The Secretary of State to the Minister in Canada (Robbins)
Sir: Referring to the Department’s telegram No. 62 dated October 7, 1933,52 the case of Elmer Giller alias George Lane alias George Giller alias John O’Brien, I enclose a copy of a letter dated October 10, 1933, received from the Attorney General of the United States in which he expresses his views concerning the treatment of this convict as follows:
“The treatment being given to this convict, as described by the American Consul consists, in the opinion of our Bureau of Prisons, of solitary confinement. On the statement of the Consul that this situation has existed for more than two years, representing a longer period of isolation than has ever been given by the Canadian Government before, and on his further representation that O’Brien seems to be deteriorating physically and mentally, it would seem justifiable for your Department to communicate with the authorities at Ottawa, expressing the interest of the Federal Government in this matter. While being careful not to express any opinion as to the administration of the Canadian prisons, nevertheless, the suggestion might be made that the Canadian Government inquire carefully into this case and ascertain whether or not this prisoner has been justly dealt with and his treatment free from discrimination.”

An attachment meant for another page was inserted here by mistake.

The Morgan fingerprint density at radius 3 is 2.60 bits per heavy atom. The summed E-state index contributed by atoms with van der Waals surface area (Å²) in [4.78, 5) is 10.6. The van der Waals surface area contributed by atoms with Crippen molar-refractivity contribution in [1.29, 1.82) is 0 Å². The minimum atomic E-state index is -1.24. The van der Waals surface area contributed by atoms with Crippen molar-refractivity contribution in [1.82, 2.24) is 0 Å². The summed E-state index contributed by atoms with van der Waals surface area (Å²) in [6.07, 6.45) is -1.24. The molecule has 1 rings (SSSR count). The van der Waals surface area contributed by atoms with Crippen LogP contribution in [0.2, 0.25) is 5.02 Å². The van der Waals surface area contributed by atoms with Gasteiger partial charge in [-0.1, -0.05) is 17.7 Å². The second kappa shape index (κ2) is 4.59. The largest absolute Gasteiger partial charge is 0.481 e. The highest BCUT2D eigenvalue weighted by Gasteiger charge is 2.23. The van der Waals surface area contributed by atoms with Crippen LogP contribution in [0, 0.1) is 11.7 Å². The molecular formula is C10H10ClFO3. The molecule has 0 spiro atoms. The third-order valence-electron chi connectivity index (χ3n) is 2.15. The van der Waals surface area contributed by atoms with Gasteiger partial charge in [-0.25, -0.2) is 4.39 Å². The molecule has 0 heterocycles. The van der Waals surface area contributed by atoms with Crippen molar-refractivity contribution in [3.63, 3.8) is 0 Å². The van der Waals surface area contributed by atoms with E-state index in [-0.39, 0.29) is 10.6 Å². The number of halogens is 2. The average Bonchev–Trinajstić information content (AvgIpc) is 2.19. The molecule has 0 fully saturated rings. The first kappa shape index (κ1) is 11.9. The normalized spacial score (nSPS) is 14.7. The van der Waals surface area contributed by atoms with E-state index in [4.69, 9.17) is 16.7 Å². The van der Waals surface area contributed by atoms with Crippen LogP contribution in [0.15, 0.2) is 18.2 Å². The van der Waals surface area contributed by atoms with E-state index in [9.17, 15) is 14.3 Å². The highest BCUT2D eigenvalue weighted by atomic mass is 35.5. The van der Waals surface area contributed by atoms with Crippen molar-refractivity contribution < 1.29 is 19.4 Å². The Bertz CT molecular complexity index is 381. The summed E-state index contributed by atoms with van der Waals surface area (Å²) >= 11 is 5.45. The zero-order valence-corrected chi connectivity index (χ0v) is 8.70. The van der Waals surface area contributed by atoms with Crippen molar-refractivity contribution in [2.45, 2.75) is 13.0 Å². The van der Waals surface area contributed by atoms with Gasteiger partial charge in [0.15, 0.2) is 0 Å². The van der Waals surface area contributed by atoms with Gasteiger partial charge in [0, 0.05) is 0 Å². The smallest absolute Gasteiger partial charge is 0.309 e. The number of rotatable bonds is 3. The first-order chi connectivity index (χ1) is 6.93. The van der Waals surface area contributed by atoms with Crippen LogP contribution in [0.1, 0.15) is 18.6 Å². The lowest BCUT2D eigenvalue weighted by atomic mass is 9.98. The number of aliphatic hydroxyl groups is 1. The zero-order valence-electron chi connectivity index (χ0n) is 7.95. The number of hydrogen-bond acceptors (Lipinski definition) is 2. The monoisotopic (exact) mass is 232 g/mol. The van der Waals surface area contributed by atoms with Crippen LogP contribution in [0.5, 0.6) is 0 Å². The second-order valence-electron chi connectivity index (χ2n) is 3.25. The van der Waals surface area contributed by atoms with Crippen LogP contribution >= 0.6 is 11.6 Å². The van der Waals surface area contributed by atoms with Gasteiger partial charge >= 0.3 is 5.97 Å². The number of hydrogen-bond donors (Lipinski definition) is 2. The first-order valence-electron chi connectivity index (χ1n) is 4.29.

You are instructed to renew your representations with regard to this case in accordance with the suggestion contained in the last sentence quoted from the Attorney General’s letter.
Please advise the Department fully concerning the action taken by you in this case and the result thereof.
Very truly yours,
- Not printed.↩